Rahul found farming on a search for purpose, and a month into his first farm job he knew that he had found his calling. He dreamed of owning his own farm from early on, and edged closer and closer to that dream with each step. He opened Snapfinger Farm in Stockbridge, GA in 2016, converting a 14-acre horse farm to a thriving produce business. He now sells at two farmers markets, to Atlanta area restaurants, through a farmer-owned cooperative (Middle Georgia Growers Coop), and has a growing wholesale business.
David Bohlen, owner of Bohlen Family Farms, has developed a reputation among high-end chefs in St. Louis and beyond as the go-to grower for specialty crops from around the world. He works closely with leading plant breeders, seed collectors, and chefs to develop and select varieties adapted to his region. David is also a forager and a father, and works alongside chefs in the kitchen for his private events. He is a first-generation farmer who has learned from experience, starting his farm on a vacant lot across from his previous home in Ferguson, MO in 2012. While his farm has expanded, now situated on a 240 acre property in Florissant, MO, Bohlen still harvests everything by hand.
Rebecca is the owner and farmer at Seeds Farm in Northfield, MN, where she farms 15 acres of Certified Organic diversified vegetables. A passion for environmental issues drew her to farming. Her business started as a five-member CSA and farmers market stand ten years ago, and since has evolved exclusively to wholesale. She has a long history as a food entrepreneur, having launched a bread baking business out of her parents’ kitchen in high school and a maple syrup enterprise in college. She developed a sustainable farming curriculum and teaches a spring semester course at her alma mater, St. Olaf College, and advises their student farm. She is active in Land Stewardship Project, the Sustainable Farming Association, Minnesota Farmers Union, and Cannon Valley Grown, and she has a Masters degree in Sustainable Food Systems from Green Mountain College.
From the moment she worked on her first organic farm at age 19 Krishana knew it was her calling, and farming has never lost its luster for her even on the most challenging days. She initially grew vegetables, specializing in salad greens for more than ten years. While in mourning after her mother’s passing, Krishana planted a field of flowers and stumbled upon a new business she hadn’t planned, growing, selling and designing flowers for events and weddings. Applying and winning a grant from her town of Chilmark, MA she was able to secure a 75-year lease on a 13-acre farm with a beautiful 1756 farmhouse so she could grow her business as she had always dreamed she would: Tea Lane Farm. She strives to make this award a model, and to inspire the town to conserve land for agriculture and create stable opportunities for farmers.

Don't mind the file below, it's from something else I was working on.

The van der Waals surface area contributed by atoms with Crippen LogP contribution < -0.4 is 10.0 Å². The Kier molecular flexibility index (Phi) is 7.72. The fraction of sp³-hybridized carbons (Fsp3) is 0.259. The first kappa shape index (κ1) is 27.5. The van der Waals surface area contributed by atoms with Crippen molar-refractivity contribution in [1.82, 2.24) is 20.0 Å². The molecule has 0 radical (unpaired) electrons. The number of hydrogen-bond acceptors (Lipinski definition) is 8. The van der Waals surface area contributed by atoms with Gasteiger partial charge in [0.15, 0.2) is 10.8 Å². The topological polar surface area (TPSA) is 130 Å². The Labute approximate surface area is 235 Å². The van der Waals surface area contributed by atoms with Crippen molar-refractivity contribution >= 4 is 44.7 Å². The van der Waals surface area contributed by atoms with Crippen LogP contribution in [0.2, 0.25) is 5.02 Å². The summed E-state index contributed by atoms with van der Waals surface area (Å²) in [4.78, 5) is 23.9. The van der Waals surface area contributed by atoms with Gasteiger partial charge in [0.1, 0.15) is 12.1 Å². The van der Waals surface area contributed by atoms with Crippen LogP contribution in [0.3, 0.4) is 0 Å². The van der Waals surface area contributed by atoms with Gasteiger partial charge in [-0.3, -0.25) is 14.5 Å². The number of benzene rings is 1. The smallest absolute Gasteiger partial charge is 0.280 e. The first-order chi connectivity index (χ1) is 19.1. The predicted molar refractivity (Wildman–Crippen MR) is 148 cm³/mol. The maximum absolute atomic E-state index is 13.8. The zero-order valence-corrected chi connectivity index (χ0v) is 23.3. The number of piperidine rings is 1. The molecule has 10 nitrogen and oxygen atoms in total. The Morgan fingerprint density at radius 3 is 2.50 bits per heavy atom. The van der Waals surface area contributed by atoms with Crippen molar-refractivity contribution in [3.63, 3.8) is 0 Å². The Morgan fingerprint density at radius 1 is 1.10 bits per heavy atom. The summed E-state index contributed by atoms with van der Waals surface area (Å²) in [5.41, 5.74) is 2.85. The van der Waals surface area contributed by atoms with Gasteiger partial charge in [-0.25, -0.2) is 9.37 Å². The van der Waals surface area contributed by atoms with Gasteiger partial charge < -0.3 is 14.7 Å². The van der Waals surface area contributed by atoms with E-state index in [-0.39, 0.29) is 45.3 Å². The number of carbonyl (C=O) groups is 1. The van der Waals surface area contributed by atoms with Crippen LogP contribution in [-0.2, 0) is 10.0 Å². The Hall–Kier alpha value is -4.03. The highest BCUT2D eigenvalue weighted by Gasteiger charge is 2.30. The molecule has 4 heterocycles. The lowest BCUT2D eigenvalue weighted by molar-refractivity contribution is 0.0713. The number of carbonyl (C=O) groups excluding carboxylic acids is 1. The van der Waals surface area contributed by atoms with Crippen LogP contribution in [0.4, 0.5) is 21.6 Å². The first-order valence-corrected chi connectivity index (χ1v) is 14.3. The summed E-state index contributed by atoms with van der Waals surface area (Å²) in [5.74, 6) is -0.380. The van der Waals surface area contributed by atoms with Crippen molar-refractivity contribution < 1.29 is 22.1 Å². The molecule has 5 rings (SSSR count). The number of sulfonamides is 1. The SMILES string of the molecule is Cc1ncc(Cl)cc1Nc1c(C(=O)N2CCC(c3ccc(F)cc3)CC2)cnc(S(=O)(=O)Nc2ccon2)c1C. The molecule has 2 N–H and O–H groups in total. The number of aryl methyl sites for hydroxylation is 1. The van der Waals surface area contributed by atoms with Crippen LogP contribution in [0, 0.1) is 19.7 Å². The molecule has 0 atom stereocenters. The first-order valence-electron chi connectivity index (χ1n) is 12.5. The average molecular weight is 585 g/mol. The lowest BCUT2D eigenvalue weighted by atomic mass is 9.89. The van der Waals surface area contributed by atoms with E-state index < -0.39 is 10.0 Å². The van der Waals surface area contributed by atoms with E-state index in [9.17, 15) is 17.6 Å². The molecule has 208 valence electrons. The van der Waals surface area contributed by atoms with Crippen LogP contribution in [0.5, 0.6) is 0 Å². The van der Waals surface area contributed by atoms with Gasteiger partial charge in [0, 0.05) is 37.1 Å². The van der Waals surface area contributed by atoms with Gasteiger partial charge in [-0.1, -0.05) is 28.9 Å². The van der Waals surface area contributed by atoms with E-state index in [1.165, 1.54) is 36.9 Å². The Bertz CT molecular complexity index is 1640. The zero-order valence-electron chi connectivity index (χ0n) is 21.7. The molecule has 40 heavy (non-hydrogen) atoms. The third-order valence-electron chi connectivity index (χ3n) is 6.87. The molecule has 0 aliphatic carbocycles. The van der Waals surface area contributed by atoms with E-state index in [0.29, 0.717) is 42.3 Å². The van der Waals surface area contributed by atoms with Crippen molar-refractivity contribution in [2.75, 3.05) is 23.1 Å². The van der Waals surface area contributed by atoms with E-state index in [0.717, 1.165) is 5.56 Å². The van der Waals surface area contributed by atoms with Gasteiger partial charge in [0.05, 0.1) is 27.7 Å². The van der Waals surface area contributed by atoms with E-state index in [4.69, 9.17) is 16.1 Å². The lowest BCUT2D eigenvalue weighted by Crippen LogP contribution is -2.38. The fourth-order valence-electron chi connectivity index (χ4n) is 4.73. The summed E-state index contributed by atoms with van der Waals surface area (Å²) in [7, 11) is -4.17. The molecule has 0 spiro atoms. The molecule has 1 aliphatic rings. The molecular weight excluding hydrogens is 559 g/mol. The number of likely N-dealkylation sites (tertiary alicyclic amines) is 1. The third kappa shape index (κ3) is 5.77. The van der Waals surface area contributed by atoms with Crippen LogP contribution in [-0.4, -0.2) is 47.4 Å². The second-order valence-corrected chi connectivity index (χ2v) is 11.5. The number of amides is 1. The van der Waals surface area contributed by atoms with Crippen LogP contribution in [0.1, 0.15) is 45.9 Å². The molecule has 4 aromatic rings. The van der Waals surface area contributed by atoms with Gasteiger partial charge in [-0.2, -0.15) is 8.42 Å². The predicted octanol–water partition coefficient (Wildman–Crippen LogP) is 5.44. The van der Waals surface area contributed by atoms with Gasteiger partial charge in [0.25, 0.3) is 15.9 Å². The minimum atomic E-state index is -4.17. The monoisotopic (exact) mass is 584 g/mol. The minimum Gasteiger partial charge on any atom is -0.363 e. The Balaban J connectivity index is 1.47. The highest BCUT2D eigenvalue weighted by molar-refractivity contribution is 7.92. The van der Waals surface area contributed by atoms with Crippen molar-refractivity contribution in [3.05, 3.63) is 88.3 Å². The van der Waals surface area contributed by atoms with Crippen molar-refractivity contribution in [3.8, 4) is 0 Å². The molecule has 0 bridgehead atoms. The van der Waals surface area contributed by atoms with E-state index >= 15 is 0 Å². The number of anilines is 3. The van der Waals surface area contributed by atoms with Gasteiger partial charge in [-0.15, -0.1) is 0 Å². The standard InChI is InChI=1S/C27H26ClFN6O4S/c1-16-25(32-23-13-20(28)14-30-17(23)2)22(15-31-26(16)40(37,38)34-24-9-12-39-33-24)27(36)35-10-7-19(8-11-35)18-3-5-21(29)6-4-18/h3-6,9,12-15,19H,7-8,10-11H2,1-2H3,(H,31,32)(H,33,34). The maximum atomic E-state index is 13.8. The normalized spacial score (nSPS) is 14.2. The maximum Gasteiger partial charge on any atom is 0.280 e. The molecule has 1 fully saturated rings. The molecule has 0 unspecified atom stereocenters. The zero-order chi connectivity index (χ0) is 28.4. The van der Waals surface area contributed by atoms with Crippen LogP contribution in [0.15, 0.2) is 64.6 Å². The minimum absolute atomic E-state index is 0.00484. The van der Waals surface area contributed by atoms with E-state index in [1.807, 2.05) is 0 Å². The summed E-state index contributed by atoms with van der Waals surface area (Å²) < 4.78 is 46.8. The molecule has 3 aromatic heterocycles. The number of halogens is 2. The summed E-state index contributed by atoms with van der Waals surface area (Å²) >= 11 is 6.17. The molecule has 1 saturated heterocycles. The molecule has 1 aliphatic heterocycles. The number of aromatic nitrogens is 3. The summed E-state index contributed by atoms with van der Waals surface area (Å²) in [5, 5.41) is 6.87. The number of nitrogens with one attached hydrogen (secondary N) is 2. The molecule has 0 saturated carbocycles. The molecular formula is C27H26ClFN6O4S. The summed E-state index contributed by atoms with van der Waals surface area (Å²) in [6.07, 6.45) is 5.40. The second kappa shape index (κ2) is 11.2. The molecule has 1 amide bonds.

In December 2018, Krishana and a small group of friends joined forces to save a historic 6+ acre property, Beetlebung Farm, from development. As the new stewards of Beetlebung Farm with Krishana assuming the role of farm director, their focus will be on developing regenerative systems to support farming, food, craft and community.
Vera co-owns Ten Mothers Farm in Cedar Grove, North Carolina. Ten Mothers grows year-round, no-till vegetables for 124 CSA shares and restaurants on just under one acre. While Vera didn’t grow up farming, she was raised by a farmer’s daughter and dreamt of a life closer to nature. In college she fell in love with cooking, and decided farming was the way she wanted to make an impact in the world. She landed a job at The Edible Schoolyard, where alongside her students, she learned how to grow and cook the best food she’d ever eaten. After five years, Vera and her husband Gordon worked up the courage to leave their city jobs to learn to farm. They started their own farm on leased land in 2015. To pay the bills while they built their business, Vera worked at an incubator farm for refugees and taught cooking to children and adults. Helping other farmers grow their businesses has been instrumental in her journey and she hopes to weave education and cooking into the future of their farm. Last year, Ten Mothers Farm moved onto permanent land and Vera still can’t believe they get to grow in this soil for the rest of their lives.
Michael Farrell first learned about the wonders of maple syrup during a field trip while obtaining his masters in forestry from the College of Environmental Science and Forestry in Syracuse, NY. He started tapping trees on his childhood property and soon after went on to serve as the Director of Cornell University’s Uihlein Forest, a maple syrup research and educational center in Lake Placid, NY for 13 years. Michael focused his efforts on the sustainable development of the maple syrup industry, assisted thousands of sugarmakers with their own operations, and conducted research and education on the potential for tapping other species beyond maple. His dissertation at Cornell explored the growth potential of the maple industry, and in 2013 he authored The Sugarmakers Companion: An integrated guide to producing syrup from maple, birch, and walnut trees. In 2017, Michael turned over a new leaf and left Cornell to focus entirely on the development of The Forest Farmers and New Leaf Tree Syrups, the world’s most diverse array of organic syrups produced from different tree species. He is passionate about making the most of our forest resources and is fully active in all aspects of The Forest Farmers’ mission. He lives with his wife Andrea and their three growing children in Lake Placid, NY.